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3 Top Sustainable Dividend payers to Buy Now 02/20/16

3 Top Sustainable Dividend Payers to Buy Now


With the market struggling to start the year, it's a great time to focus on the benefits provided by companies with lengthy streaks of annual dividend increases. There are more than 760 companies that have raised their dividend for at least five straight years—330 of them offer company-sponsored dividend reinvestment plans (DRIPs). DRIPs provide a way to commit to stocks slowly, at a variety of price points, instead of making a lump-sum investment—an important risk-reducing option in the current environment.

 

Among the companies that have recently declared a dividend increase are Cincinnati Financial (CINF) (56 years, Ex-Div. 3/21/16), Consolidated Edison (ED) (42 years, Ex-Div. 2/12/16), McGraw-Hill Financial (MHFI) (43 years, Ex-Div. 2/23/16), and Praxair Inc. (PX) (23 years, Ex-Div. 3/3/16). Buying such stocks just before the Ex-Dividend Date gets the “compounding machine” running as soon as possible, so keeping an eye on the previous year's increase date provides a distinct advantage over other investors.

 

Investing in stocks that pay dividends—particularly ones that have a history of steadily increasing the dividend—is a great strategy for building wealth in any market. Opening positions in such companies just before they once again boost their payouts is a great way to start building wealth right from the start.

 

Here's a sampling of candidates that have established a history of steadily rising dividends and have Ex-Dividend Dates coming up in the weeks ahead:

 

 

Note that it may take several weeks to complete the enrollment in a company's DRIP, so becoming a participant in the plan may mean missing the next dividend, but the important thing to remember is that another dividend is just around the corner, so patience-–always important in long-term investing-–will pay its own dividend over time.

 

Of course, you can’t just select stocks with impressive yields. A high yield can be an indication of falling stock prices and there’s no guarantee that the current dividend will be maintained. Companies have the right to cancel, alter, or delay dividends at any time. Watching the dividend payout ratio (the percentage of earnings used to pay the dividend) rise, or waiting for a dividend cut before you sell is probably a good way to assure a loss on the sale.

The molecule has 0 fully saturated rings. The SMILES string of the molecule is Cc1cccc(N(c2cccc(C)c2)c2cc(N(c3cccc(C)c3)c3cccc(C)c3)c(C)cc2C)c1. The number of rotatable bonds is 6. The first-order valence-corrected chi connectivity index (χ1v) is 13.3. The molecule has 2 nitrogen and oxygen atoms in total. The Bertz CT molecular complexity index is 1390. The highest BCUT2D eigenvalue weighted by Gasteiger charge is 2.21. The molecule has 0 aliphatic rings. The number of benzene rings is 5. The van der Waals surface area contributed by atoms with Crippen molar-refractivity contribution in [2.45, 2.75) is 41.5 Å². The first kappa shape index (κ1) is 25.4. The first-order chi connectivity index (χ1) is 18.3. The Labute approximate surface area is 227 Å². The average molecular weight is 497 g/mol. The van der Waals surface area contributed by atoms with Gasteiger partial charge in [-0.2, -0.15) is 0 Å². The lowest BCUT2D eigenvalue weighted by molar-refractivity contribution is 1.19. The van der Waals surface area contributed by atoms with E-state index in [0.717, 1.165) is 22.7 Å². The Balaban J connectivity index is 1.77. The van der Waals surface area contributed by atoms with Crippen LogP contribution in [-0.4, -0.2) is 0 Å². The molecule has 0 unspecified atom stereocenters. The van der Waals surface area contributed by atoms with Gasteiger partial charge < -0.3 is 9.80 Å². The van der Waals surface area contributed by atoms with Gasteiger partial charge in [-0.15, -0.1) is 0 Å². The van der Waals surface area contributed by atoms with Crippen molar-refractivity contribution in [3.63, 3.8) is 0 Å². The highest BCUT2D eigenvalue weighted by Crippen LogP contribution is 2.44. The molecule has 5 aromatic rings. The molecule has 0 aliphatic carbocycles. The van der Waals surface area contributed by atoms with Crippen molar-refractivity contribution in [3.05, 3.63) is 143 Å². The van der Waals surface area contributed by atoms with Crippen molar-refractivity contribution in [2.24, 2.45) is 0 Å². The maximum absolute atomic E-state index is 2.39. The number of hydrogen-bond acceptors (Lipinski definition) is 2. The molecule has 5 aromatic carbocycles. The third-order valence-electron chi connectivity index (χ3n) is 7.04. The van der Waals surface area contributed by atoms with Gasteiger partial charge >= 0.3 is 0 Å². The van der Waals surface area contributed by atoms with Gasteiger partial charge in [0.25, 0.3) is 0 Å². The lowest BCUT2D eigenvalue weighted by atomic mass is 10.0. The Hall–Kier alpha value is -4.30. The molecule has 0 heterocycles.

Comparing payout ratios may seem like a good way to choose companies, but even that notion has its wrinkles. For example, Real Estate Investments Trusts, or REITs, are legally required to pay out at least 90% of earnings. Telephone companies may seem to pay out more than they earn, but their earnings are reduced by non-cash write-offs of old equipment, so the payout ratio is distorted. And utilities typically pay out 70% or more of their earnings in the form of dividends.

 

So while there’s no way to anticipate which companies may be most vulnerable, it’s reasonable to conclude that companies with a history of increasing dividends tend to continue to do so. But even companies with consistent records of increasing their dividends are not necessarily smart investments. Below, we feature several companies (drawn from the list above) that meet our criteria for good long-term investment and have payout ratios that compare favorably to their peers. Each offers a DRIP, which makes investing in the company accessible even to those who with small amounts to commit or who prefer to build holdings at a variety of price points.

 

NextEra Energy (NEE) is the parent of Florida Power & Light, which provides electricity to customers in the Sunshine state, where population growth is above average. But the real kicker for future growth is its wholesale power generation unit, which features hundreds of windmills in the nation's midsection, generating renewable energy and enhanced profitability. The company is about to raise its dividend for the 22nd consecutive year.

 

General Mills (GIS) markets familiar branded consumer foods both here and abroad, including cereals, pizza, soups, side dishes, baking mixes, and frozen foods. Although it has “only” raised its dividend for the past 12 straight years, GIS has paid a dividend in each of the past 115 years, without a single decrease. Its product line fares well in good times and bad, making it somewhat “immune” to economic downturns.

 

Genuine Parts Company (GPC) is on the verge of boosting its dividend for the 60th straight year, a record shared by only three other stocks. Best known for providing replacement auto parts, GPC also distributes industrial parts and supplies, electrical materials, and office products. During recessionary times, the company is a go-to provider of affordable replacement parts and service for consumers and industrial users.

 

Owning such companies magnifies returns by using reinvested dividends that are steadily rising to generate dividends of their own.